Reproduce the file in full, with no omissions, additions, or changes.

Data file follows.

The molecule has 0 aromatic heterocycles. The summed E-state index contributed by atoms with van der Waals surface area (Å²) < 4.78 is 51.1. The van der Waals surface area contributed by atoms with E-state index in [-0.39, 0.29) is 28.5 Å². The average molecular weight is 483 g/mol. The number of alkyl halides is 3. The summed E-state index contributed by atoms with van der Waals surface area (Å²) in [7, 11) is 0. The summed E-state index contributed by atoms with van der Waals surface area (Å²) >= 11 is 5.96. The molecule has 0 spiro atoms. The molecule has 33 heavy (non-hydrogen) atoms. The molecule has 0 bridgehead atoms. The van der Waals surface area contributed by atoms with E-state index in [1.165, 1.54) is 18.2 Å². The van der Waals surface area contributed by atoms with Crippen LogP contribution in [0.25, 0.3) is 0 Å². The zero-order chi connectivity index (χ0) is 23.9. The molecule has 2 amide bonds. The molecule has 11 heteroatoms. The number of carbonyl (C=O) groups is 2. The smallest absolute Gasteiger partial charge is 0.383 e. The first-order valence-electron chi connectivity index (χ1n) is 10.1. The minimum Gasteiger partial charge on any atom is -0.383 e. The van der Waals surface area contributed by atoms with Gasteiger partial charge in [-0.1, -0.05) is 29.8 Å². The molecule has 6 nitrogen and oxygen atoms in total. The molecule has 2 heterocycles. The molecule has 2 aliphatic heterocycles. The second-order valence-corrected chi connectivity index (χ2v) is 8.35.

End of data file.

The molecule has 0 aromatic heterocycles. The summed E-state index contributed by atoms with van der Waals surface area (Å²) < 4.78 is 51.1. The van der Waals surface area contributed by atoms with E-state index in [-0.39, 0.29) is 28.5 Å². The average molecular weight is 483 g/mol. The number of alkyl halides is 3. The summed E-state index contributed by atoms with van der Waals surface area (Å²) in [7, 11) is 0. The summed E-state index contributed by atoms with van der Waals surface area (Å²) >= 11 is 5.96. The molecule has 0 spiro atoms. The molecule has 33 heavy (non-hydrogen) atoms. The molecule has 0 bridgehead atoms. The van der Waals surface area contributed by atoms with E-state index in [1.165, 1.54) is 18.2 Å². The van der Waals surface area contributed by atoms with Crippen LogP contribution in [0.25, 0.3) is 0 Å². The zero-order chi connectivity index (χ0) is 23.9. The molecule has 2 amide bonds. The molecule has 11 heteroatoms. The number of carbonyl (C=O) groups is 2. The smallest absolute Gasteiger partial charge is 0.383 e. The first-order valence-electron chi connectivity index (χ1n) is 10.1. The minimum Gasteiger partial charge on any atom is -0.383 e. The van der Waals surface area contributed by atoms with Gasteiger partial charge in [-0.1, -0.05) is 29.8 Å². The molecule has 6 nitrogen and oxygen atoms in total. The molecule has 2 heterocycles. The molecule has 2 aliphatic heterocycles. The second-order valence-corrected chi connectivity index (χ2v) is 8.35.